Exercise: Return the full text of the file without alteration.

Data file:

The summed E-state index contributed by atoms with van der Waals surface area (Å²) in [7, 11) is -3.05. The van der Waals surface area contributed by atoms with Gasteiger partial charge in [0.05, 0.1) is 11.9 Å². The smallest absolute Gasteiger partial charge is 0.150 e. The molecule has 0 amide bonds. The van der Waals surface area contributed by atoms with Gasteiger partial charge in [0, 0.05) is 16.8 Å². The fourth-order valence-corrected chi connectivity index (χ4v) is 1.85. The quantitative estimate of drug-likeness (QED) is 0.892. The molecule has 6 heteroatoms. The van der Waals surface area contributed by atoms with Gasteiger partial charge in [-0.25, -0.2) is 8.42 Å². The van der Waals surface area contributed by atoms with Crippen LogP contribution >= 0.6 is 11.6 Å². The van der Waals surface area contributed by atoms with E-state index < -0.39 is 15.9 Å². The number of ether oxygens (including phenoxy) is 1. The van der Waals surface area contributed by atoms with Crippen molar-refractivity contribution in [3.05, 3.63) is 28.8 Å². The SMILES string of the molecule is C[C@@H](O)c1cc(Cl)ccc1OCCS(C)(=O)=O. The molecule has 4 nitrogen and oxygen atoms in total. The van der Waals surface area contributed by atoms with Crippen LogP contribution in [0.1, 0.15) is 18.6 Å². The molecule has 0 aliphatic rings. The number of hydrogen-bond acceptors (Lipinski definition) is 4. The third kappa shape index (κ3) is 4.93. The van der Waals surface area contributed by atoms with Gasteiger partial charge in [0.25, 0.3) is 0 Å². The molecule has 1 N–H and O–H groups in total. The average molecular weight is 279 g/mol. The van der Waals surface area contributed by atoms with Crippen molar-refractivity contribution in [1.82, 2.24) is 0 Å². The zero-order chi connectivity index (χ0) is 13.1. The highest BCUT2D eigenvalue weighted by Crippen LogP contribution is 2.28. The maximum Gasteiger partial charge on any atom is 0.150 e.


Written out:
The summed E-state index contributed by atoms with van der Waals surface area (Å²) in [7, 11) is -3.05. The van der Waals surface area contributed by atoms with Gasteiger partial charge in [0.05, 0.1) is 11.9 Å². The smallest absolute Gasteiger partial charge is 0.150 e. The molecule has 0 amide bonds. The van der Waals surface area contributed by atoms with Gasteiger partial charge in [0, 0.05) is 16.8 Å². The fourth-order valence-corrected chi connectivity index (χ4v) is 1.85. The quantitative estimate of drug-likeness (QED) is 0.892. The molecule has 6 heteroatoms. The van der Waals surface area contributed by atoms with Gasteiger partial charge in [-0.25, -0.2) is 8.42 Å². The van der Waals surface area contributed by atoms with Crippen LogP contribution >= 0.6 is 11.6 Å². The van der Waals surface area contributed by atoms with E-state index < -0.39 is 15.9 Å². The number of ether oxygens (including phenoxy) is 1. The van der Waals surface area contributed by atoms with Crippen molar-refractivity contribution in [3.05, 3.63) is 28.8 Å². The SMILES string of the molecule is C[C@@H](O)c1cc(Cl)ccc1OCCS(C)(=O)=O. The molecule has 4 nitrogen and oxygen atoms in total. The van der Waals surface area contributed by atoms with Crippen LogP contribution in [0.1, 0.15) is 18.6 Å². The molecule has 0 aliphatic rings. The number of hydrogen-bond acceptors (Lipinski definition) is 4. The third kappa shape index (κ3) is 4.93. The van der Waals surface area contributed by atoms with Gasteiger partial charge in [0.25, 0.3) is 0 Å². The molecule has 1 N–H and O–H groups in total. The average molecular weight is 279 g/mol. The van der Waals surface area contributed by atoms with Crippen molar-refractivity contribution in [1.82, 2.24) is 0 Å². The zero-order chi connectivity index (χ0) is 13.1. The highest BCUT2D eigenvalue weighted by Crippen LogP contribution is 2.28. The maximum Gasteiger partial charge on any atom is 0.150 e.